Cute and Cuddly
A first year bachelor project for the Department of Industrial Design at the Faculty of Technology Eindhoven.
This project focussed on designing a new twist to a cuddly toy for girls between the age of 8 and 12. The toy’s goal was to create an emotional bond with the target group by using interactive technologies.
The final version of the cuddly toy incorporated a iconic shape and size; a ball-shaped body with a small tail. Besides 2 large eyes, the cuddly toy sports a very soft fur which is unable to resist touching. The prototype has the integrated hard drive needle and exterior amplifier and audio connection.
The intended use of Miko is situated around the many sensors under the skin. The beat of the heart is based on the way the product is held, moved and angled. This communicates the coherent emotion towards the user. Furthermore, when at ease, Miko can act as a relaxation product. Mimicking the same feeling of lying on a parents chest, the slow heartbeat will aid in the child’s tranquility and maybe even sleepiness.
Beat of the Heart
The first step in creating this connection dealt with finding an emotion to display. Instead of working with the most common display of emotions, the face, our group decided to center on the heart. More specifically, the heartbeat. Our concept used to beat of the heart to display the cuddly toy’s emotions. When aroused, the heart beat would rise in frequency. When relaxed, the heart beat would slow down.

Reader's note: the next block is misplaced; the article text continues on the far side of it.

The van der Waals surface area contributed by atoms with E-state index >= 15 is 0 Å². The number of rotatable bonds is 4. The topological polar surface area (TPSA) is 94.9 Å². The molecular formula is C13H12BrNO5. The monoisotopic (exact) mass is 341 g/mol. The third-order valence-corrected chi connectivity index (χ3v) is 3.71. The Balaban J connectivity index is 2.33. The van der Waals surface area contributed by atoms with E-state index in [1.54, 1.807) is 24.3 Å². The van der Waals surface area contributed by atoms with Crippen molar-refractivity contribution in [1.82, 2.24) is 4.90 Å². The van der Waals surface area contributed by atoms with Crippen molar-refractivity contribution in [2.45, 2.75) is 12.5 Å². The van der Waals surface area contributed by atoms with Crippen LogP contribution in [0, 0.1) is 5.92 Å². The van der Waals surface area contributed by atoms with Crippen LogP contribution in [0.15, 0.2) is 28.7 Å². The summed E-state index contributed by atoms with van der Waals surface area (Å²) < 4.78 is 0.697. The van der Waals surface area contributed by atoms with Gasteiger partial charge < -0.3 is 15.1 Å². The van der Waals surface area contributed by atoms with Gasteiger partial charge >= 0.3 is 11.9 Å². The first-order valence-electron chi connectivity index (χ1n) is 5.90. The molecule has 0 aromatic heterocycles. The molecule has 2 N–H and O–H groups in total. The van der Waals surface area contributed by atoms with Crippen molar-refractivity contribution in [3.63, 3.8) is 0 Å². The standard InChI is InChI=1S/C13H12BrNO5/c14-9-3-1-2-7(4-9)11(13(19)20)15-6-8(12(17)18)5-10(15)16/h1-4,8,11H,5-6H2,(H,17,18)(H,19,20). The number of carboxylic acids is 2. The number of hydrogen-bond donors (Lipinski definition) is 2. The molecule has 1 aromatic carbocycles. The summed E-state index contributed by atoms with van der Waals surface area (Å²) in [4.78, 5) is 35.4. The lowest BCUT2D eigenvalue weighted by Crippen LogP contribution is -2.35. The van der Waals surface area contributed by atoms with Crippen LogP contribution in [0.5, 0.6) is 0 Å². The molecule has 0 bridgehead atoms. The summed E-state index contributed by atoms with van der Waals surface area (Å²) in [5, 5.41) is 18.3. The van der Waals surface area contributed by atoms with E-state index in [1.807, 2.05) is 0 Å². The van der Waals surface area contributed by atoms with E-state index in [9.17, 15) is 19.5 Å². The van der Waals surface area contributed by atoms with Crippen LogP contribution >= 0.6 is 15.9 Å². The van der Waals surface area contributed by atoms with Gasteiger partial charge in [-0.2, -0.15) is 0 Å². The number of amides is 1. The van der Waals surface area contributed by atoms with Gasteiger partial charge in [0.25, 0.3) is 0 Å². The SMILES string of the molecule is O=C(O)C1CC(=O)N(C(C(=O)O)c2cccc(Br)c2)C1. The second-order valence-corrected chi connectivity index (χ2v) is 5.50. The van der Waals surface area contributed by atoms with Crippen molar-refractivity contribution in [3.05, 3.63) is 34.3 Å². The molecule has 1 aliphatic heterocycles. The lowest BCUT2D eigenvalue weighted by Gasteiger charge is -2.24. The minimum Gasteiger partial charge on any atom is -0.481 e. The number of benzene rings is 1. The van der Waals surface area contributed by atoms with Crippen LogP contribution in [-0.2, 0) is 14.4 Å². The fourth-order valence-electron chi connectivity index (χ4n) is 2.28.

Instead of merely using audio equipment to present the heart beat, a more creative approach was used. The needle of a hard drive was adapted to vibrate in accordance with the audio file of a heart beat.
Encapsulated in rubber, this resulted in many tiny vibrations which created the necessary sound, and also the larger movements that produced a motion of the chest. A first prototype of this technique was utilized in a pillow to test its effects on the target group. This proved to be a succesful step, and a final prototype was constructed.
The Project Team
completed in: June, 2004
time spent on project: 6 cuddly weeks
stakeholders: Rolf Pixley of Anomalous Research Amsterdam and Department of Industrial Design